This guest post is from Jeremy Epstein, VP of Marketing and Social Navigator at Sprinklr. See the original post this is adapted from and more like it on his blog.

marianoBaseball fans know Mariano Rivera as perhaps the greatest relief pitcher of all-time.

This year marks his final season and, like many greats before him, he is doing a farewell tour.

What differentiates this tour from all of the others before is how the Yankees have evolved the tour to benefit from the rise of the mobile/social/network-empowered consumer.

Traditionally, a player of Rivera’s magnitude goes out to home plate (or center court, etc.) and there’s a big public ceremony. He gets some gifts, and the fans give him a standing ovation.

Rivera and the Yankees hatched a different plan.

As the NY Times wrote:

Three years ago, when Rivera first considered retirement, he went to Jason Zillo, the Yankees’ director of communications, to discuss how he should commemorate his final year in baseball. This year, in spring training, he and Zillo devised a plan for Rivera to meet with different people in each city, whether team employees or fans.

In Cleveland, for example, Rivera met with some employees of the Indians organization and John Adams, a devoted fan who has been banging his bass drum at Indians games for 40 years, according to the article.

In every single city, Rivera and the Yankees are creating a new story and one that, by definition, is going to be retold. At a minimum, by those 25 employees or whoever else was in the room, but more likely by an entire group of people surrounding the event — including friends, other fans, and online/MSM outlets.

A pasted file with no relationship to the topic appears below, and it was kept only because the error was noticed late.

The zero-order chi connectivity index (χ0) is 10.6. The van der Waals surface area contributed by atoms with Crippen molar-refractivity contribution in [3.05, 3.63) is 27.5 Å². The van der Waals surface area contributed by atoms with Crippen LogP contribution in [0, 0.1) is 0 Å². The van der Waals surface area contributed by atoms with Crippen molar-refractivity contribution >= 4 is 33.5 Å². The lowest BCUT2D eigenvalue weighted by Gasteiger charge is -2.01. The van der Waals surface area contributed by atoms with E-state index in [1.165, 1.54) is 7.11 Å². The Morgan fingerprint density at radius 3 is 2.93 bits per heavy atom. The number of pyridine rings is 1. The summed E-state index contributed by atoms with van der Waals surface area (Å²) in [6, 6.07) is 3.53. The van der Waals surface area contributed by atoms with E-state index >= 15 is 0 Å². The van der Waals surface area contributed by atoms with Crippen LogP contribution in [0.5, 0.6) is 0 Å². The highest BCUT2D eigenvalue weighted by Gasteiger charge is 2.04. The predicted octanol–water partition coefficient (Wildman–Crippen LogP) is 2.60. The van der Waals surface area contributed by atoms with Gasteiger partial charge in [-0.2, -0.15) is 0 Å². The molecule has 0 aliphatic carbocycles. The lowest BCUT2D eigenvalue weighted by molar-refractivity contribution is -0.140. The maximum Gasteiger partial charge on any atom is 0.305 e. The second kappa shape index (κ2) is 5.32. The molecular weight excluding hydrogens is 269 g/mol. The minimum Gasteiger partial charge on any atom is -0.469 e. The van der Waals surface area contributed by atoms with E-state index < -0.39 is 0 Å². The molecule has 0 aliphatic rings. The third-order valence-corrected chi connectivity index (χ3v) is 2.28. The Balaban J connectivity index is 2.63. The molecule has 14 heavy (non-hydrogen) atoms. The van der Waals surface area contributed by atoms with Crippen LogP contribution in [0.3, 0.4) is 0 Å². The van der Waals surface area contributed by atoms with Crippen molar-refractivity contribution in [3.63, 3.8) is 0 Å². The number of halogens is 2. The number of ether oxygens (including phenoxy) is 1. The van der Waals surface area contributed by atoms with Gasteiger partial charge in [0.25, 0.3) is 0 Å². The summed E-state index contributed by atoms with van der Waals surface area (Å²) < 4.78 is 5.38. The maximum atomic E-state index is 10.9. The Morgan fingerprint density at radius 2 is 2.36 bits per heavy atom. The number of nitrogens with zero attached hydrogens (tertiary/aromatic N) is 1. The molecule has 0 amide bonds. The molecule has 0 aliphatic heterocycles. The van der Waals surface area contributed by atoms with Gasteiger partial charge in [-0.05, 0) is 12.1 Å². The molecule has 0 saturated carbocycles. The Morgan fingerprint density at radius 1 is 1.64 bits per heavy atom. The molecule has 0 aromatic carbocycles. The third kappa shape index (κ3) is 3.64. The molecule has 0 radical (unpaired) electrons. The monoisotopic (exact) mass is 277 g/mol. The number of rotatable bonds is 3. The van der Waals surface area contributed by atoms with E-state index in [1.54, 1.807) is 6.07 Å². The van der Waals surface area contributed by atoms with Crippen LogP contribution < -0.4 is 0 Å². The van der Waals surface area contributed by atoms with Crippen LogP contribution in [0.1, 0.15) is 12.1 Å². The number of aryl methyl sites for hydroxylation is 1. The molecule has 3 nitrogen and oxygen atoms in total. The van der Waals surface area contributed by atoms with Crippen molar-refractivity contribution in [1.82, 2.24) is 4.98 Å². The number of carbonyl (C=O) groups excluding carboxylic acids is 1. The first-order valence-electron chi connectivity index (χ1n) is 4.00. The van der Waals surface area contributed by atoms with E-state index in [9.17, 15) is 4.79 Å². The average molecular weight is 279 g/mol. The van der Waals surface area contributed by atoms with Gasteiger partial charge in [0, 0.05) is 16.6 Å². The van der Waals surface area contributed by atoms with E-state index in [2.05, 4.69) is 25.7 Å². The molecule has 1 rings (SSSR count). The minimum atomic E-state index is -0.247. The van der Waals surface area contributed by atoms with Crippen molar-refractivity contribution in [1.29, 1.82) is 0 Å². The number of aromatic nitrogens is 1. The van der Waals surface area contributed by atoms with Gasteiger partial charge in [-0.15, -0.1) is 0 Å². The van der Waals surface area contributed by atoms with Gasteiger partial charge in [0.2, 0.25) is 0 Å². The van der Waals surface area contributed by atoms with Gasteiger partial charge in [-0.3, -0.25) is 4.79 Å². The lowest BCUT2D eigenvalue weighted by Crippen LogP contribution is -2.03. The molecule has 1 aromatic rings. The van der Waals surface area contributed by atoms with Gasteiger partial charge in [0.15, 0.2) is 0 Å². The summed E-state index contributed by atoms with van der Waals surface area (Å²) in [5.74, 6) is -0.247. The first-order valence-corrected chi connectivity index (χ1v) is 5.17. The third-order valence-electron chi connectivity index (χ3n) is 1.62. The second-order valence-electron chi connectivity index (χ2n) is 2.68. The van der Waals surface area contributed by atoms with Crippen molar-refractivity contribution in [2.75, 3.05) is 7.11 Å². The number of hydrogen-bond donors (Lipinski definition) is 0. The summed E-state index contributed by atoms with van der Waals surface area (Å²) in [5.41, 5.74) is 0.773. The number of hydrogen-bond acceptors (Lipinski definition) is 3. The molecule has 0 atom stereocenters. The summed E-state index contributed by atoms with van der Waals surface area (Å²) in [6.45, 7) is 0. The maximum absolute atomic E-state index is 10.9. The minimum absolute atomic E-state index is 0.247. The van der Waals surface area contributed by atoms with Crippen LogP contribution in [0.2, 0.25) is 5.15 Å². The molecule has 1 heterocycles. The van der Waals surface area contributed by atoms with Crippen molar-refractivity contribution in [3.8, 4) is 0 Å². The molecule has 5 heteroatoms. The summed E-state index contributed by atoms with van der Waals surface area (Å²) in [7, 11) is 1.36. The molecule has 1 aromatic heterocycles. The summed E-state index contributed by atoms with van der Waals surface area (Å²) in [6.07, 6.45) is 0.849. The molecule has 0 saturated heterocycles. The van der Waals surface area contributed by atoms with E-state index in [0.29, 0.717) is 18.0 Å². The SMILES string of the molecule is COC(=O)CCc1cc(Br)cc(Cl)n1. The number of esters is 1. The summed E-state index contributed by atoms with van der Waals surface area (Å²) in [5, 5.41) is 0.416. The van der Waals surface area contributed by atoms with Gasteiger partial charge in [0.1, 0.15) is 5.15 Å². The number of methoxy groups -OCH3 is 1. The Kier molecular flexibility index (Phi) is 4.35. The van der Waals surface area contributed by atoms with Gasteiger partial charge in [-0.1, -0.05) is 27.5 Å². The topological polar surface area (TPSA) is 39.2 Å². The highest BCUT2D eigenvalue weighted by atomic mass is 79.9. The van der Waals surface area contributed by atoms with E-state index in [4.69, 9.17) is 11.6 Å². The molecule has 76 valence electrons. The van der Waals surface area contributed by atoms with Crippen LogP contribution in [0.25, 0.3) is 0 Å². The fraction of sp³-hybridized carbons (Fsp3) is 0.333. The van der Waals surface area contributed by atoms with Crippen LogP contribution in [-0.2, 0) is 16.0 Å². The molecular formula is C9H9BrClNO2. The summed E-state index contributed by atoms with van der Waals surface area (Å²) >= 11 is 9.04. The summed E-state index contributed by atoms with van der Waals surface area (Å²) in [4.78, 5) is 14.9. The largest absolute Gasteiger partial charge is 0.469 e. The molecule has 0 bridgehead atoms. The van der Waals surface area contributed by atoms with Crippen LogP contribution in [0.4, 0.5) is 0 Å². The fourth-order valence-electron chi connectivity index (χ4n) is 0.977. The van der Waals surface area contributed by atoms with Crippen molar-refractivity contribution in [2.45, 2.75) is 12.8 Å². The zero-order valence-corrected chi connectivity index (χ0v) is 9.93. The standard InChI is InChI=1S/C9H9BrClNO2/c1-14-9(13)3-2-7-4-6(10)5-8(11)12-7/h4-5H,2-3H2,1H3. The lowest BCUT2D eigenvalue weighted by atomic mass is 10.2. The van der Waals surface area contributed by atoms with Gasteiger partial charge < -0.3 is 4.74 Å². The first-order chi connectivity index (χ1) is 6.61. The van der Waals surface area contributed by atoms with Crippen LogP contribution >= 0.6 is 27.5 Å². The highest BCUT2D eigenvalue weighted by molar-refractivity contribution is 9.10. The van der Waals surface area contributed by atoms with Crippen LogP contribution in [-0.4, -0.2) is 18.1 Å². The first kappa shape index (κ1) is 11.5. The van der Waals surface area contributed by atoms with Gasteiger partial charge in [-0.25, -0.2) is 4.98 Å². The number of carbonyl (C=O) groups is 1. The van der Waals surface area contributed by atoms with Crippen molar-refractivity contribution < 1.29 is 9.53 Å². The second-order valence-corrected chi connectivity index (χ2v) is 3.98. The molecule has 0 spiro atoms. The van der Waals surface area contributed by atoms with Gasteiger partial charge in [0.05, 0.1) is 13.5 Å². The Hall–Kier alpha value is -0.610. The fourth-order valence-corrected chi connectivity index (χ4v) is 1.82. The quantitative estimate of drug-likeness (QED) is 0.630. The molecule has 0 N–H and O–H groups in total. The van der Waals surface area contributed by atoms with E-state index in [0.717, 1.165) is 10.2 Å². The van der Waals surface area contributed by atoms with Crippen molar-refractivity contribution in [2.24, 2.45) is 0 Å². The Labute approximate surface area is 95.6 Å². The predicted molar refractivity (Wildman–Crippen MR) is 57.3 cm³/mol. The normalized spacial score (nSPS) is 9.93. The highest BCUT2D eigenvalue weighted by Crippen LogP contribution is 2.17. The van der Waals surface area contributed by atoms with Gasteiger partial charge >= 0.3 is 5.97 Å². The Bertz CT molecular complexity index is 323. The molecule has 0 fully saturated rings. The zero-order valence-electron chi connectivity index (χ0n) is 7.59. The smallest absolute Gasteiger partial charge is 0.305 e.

Instead of “Oh, there was yet another big celebration for Rivera, but this time in our city,” it is now, “Rivera connected specifically with our fans, talking about his memories here, and making a new memory for the future.”

Social marketing is best for many little stories

While some say that the “big campaign” is dead, I’d disagree. The campaign is just fine, it’s the activities that make up the campaign that have changed drastically.

Instead of copy/paste marketing activities, social media benefits the most when the tactics are unique and customized to a smaller audience. And, counter-intuitively, those smaller events can (and, as we all get better at this, will) ultimately lead to greater reach, engagement, or whatever marketing objective you have, because of the power of the consumer to talk about them on your behalf.

The larger narrative, let’s celebrate Rivera’s accomplishments, used to be the one consistent theme. What the Yankees are doing now is using that idea as the foundation upon which many small narratives (dedicated fans who try to distract the greatest reliever of all time by banging a drum) are built. Since each one is unique, it gets told more often, reinforcing the core narrative at the same time.


About Jeremy Epstein

Jeremy Epstein is VP/Marketing and Social Navigator at Sprinklr, the world’s leading enterprise Social Media Management System to help large organizations save time, mitigate risk, orchestrate activity, and use social data to grow their business. A committed WOM practitioner, Jeremy previously worked at Microsoft and ran an international community marketing-focused consulting firm.

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  1. Sebastian Wilson

    Nice article!, I think it’s like a “long-tail-word-of-mouth” because they adapted the same story (Rivera’s farewell) to different audiences… very interesting strategy

  2. Javier von Westphalen

    Love this – Social marketing is best for many little stories. It’s a reminder that social marketing is more than a big splash on metrics. It’s a mid and long term strategy for customer trust, relationship, and value.

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